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LETTERS TO EDITOR
A CurtainUp London Review
by Lizzie Loveridge
These are the grandchildren and great grandchildren of those who came to Britain in the 1950s and 1960s. Professor Stuart Hall's work on resistance and youth culture, first published at the end of the 1960s, examined identity and links to music and street movements in Britain. He looked at the value gap between those who had grown up in the West Indies, those who had chosen to come to Britain and work in mostly low level jobs in transport and in hospitals, and their children who were born in Britain. These children were alienated, having grown up in a white dominated society, being discriminated against and without the strong roots of Caribbean culture. Today this is the generation which now has grown-up children of their own, who are second or third generation British born.
Recent gang warfare and shootings in London and Birmingham have brought to the nation's attention the extent of Jamaican "Yardie gangs and the associated gun violence, rape and murder. Kwame writing in the programme gives one very frightening statistic, he says "Two thirds of black boys are leaving school without qualifications. We have more black males in prison than we do in universities. One in four black males under the age of 25 is unemployed."
Set in a café in Hackney, east London, ex-boxer Deli (Paterson Joseph) is trying to bring up his teenage son, Ashley (Emmanuel Idowu) away from being "a bad man" and the easy materialism and excitement of the gangs as represented by one of his customers, small time gangster Digger (Shaun Parkes). Anatasia (Dońa Croll) asks for a job as a waitress/cook but is obviously interested in a relationship with Deli himself. Awaiting the release from prison of Dougie, Deli's brother and in prison for theft, they hear that Dougie has been murdered. Clifton (George Harris), Dougie and Deli's estranged father returns for the funeral and highlights differences between the generations but shows some affinity with his grandson. Ashley is recruited by Digger much to the distress of his father and a tragic outcome awaits.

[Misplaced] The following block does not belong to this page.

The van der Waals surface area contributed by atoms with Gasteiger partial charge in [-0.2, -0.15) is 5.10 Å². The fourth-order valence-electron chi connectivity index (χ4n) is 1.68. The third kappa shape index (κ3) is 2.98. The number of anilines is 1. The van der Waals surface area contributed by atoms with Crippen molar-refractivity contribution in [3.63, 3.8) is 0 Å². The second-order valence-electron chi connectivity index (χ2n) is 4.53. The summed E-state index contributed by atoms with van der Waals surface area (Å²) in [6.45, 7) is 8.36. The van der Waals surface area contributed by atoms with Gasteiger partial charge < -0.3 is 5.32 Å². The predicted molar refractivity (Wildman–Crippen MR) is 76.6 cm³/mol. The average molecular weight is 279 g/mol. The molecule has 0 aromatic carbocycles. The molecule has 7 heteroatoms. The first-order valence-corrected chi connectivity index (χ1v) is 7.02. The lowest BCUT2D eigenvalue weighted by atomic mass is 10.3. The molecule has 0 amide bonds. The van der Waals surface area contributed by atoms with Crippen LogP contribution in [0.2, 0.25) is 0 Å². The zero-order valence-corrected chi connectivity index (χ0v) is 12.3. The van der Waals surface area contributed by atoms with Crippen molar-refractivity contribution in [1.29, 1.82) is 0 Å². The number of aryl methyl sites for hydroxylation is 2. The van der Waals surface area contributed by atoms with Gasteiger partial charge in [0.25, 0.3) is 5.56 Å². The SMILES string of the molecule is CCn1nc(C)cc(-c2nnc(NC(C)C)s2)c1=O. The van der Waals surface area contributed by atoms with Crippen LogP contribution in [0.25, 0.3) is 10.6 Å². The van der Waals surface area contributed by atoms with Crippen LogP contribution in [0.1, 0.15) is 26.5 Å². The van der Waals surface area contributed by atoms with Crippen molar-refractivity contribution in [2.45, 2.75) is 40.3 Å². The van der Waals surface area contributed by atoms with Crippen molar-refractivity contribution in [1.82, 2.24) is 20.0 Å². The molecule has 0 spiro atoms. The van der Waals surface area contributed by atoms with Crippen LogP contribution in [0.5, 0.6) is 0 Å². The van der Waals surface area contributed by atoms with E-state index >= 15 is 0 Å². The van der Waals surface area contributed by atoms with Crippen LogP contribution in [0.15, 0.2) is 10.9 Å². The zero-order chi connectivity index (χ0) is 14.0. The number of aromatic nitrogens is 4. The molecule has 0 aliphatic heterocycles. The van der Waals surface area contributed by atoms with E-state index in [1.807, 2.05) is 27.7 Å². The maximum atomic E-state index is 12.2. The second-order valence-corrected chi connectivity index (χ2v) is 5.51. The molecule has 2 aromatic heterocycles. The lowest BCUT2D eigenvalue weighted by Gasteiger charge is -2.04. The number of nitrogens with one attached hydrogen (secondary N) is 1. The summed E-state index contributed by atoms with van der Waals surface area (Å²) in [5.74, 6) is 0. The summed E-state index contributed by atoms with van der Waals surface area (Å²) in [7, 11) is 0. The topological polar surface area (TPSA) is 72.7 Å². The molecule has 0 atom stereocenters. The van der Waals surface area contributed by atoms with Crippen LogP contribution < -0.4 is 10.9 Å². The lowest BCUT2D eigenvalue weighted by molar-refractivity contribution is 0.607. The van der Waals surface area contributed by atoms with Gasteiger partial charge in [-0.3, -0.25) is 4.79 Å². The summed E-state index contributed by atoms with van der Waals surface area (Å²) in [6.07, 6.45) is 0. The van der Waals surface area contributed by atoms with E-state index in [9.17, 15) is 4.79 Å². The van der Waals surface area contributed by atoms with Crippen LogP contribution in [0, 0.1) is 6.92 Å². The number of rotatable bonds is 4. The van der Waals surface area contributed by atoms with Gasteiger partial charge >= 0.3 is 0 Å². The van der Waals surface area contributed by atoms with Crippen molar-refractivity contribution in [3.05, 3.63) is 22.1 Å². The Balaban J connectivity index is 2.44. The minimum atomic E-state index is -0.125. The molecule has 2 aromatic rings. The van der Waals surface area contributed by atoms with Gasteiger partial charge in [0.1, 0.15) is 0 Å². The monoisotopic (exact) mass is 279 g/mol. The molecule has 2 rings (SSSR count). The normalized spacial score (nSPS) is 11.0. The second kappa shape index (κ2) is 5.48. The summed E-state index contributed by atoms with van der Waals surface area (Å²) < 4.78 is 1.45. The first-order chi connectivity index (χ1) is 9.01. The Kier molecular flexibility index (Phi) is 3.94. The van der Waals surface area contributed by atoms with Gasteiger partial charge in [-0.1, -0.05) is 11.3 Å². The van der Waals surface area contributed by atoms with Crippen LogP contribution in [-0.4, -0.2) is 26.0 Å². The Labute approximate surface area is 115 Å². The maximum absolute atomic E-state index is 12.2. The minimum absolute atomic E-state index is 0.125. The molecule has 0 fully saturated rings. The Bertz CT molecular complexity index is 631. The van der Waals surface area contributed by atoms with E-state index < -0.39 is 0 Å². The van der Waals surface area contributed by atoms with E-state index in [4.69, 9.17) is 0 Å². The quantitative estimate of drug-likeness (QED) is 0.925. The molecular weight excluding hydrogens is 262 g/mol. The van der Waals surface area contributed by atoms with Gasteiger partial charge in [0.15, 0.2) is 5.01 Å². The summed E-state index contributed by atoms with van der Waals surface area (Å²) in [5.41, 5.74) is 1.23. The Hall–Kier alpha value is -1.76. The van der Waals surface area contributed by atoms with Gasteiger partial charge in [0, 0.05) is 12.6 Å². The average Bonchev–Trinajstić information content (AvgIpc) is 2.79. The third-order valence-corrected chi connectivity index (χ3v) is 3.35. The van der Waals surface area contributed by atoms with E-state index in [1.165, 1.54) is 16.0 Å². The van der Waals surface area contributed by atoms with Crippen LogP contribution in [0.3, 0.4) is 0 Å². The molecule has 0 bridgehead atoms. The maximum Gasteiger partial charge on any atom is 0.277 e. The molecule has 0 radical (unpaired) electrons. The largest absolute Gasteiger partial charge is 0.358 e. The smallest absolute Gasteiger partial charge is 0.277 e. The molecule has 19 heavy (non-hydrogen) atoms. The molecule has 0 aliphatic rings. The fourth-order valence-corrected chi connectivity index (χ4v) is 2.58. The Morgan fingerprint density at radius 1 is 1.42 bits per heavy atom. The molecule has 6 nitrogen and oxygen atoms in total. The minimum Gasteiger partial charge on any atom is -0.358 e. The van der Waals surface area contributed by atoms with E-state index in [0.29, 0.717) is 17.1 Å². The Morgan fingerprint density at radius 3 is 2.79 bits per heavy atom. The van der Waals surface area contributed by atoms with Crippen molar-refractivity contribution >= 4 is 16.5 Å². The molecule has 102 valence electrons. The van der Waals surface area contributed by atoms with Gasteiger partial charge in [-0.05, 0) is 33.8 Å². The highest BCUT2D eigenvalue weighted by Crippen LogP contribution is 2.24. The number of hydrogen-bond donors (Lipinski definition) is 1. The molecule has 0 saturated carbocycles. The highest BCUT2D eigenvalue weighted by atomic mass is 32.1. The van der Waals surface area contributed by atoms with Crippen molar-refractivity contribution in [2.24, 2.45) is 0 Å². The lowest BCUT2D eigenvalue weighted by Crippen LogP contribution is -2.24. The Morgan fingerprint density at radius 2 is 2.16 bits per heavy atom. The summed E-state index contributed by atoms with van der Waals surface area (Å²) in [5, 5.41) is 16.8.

Kwame has included much humour in his play. Clifton's line that, "fast and West Indian is a contradiction in terms", gets loud laughter and applause. I occasionally missed a punch line which was buried in Digger's Grenadine dialect, but on the written page all is comprehensible. The sense of place is well conveyed, the dangerous streets of Hackney, where the fast food delivery boy gets the cash before he hands over the food. Dougie's funeral is evocative with its umbrellas, lilies and use of gospel music, "When the Lord Gets Ready, You Gotta Move".
The characterisation is excellent from Dońa Croll's bookish, highly intelligent Anna who tries to get Deli's confidence to Oscar James' nice old chap and café customer. Paterson Joseph's Deli may slightly lose his accent at points towards the end of the play but he is superb at expressing real emotion and tenderness. Any parent will be able to identify with his predicament as to how to protect his son. When Deli is upset, his displacement activity is to rearrange the café furniture, his body language conveying his turmoil. This performance surely should herald many more major parts for him. George Harris, too, is excellent as gold toothed, cashmere coated, old wide boy, showy Clifton who is less responsible than his son. Shaun Parkes' Digger is as darkly dangerous as he is unpredictable. Emmanuel Idowu, although very young, has a tall lanky rebelliousness as the kid who wants a bimmer (a BMW) and derides his father's small business selling plantain burgers.
Bunny Christie's café set before and after the remodelling is dominated by the photograph of Deli's mother Elmina. The set is authentic and realistic. There is good use of music so much a part of Caribbean culture. Angus Jackson's fluid direction allows full use of the Cottesloe space, grouping customers around tables, the café workers behind the counter, allowing both moments of intimacy and larger group scenes. Kwame Kwei-Armah's third play Elmina's Kitchen is thoroughly involving, has bitter-sweet comedy and is always believable. Highly recommended.
Mendes at the Donmar
Peter Ackroyd's History of London: The Biography
Somewhere For Me, a Biography of Richard Rodgers
At This Theater
Ridiculous!The Theatrical Life & Times of Charles Ludlam
The New York Times Book of Broadway: On the Aisle for the Unforgettable Plays of the Last Century
6, 500 Comparative Phrases including 800 Shakespearean Metaphors by CurtainUp's editor.
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